SAN FRANCISCO (KGO) -- Following up on his calls for more gun reform following the mass shootings in Half Moon Bay and Monterey Park, California Governor Gavin Newsom on Wednesday stood by Democratic lawmakers and gun control advocates to lend his support for SB2 -- a proposed bill to strengthen the state's restrictions on who can carry a firearm in public.
"We have more work to do," Governor Newsom said of gun control laws, "And this is part of this effort."
The measure - which was written by State Senator Anthony Portantino (D-La Cañada Flintridge) - would restrict people under 21 from getting a concealed carry permit and also require all permit holders to have more training, including on how to safely handle, store and transport firearms.
Most notably, the bill would set limits on where people can carry a firearm. Lawmakers want to create so-called "sensitive sites" where, unless a private owner chose otherwise, guns would be off limits.
"Just as an example," Brady Campaign president Kris Brown said, "Playgrounds, amusement parks, bars, pre-schools, childcare facilities, all forms of public transportation, hospitals and care facilities, public events spaces, park and athletic areas open to the public, and more."
The bill says that if the owner of a private business or place of worship deemed a no-gun area did want to allow firearms, they would be allowed to make that decision. They would just be required to hang a sign on the premises that says concealed carry license holders are permitted to bring their firearm there. The sign would have to be a certain size and design designated by the Department of Justice.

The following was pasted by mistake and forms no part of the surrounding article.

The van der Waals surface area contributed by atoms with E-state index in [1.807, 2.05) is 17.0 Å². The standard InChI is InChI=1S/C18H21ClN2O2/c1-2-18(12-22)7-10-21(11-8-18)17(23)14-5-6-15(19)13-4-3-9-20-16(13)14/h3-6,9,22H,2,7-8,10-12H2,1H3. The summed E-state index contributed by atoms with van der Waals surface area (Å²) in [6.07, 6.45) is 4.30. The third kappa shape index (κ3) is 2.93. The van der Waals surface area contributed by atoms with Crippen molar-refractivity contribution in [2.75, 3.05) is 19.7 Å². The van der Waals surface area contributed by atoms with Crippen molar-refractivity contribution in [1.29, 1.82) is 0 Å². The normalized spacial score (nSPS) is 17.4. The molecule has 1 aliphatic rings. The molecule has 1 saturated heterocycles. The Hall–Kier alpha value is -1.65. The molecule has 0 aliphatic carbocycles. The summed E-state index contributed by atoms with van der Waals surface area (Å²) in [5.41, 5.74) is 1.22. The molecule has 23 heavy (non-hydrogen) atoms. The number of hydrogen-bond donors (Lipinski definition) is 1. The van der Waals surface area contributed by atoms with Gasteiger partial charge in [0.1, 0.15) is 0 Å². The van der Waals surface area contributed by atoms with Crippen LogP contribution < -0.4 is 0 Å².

The legislation is a direct response to the Supreme Court's ruling last year that loosened laws around who can obtain a concealed carry weapons permit, known as a CCW.
That decision by the court has led cities like San Francisco to begin processing dozens of new licenses that would never have been processed prior to the ruling.
California lawmakers attempted to pass the same legislation last year, however, it failed in the final hour.
California Attorney General Rob Bonta said he's confident the new bill is constitutional.
"This is Bruen compliant," Bonta said, referring to the Supreme Court ruling that struck down a concealed carry law in New York. "It is designed to comply with the Supreme Court's dictates and direction when it comes to concealed carry weapon regimes."
But gun rights groups are already preparing to take legal action.
"There are parts of it that may be constitutional, but overall I think it's going to get challenged and defeated in the courts," Rick Travis, the Legislative Director with the California Rifle and Pistol Association, told ABC7 News.
Travis said he also believes the measure unfairly targets law-abiding gun owners instead of criminals.
"It's targeting a group of people who own firearms that aren't the problem. and claiming that it's the problem," Travis said of SB2. "It would have done zero to stop the tragedies this past month because those were not committed by people carrying a concealed weapons permit ."
Newsom also said he expects a federal judge will overturn California's ban on assault weapons, potentially in the next few weeks.
Travis said he is anticipating that will happen as well, however, he pointed out that even if it does happen, it will almost certainly be challenged in court -- litigation that could take years.
If you're on the ABC7 News app, click here to watch live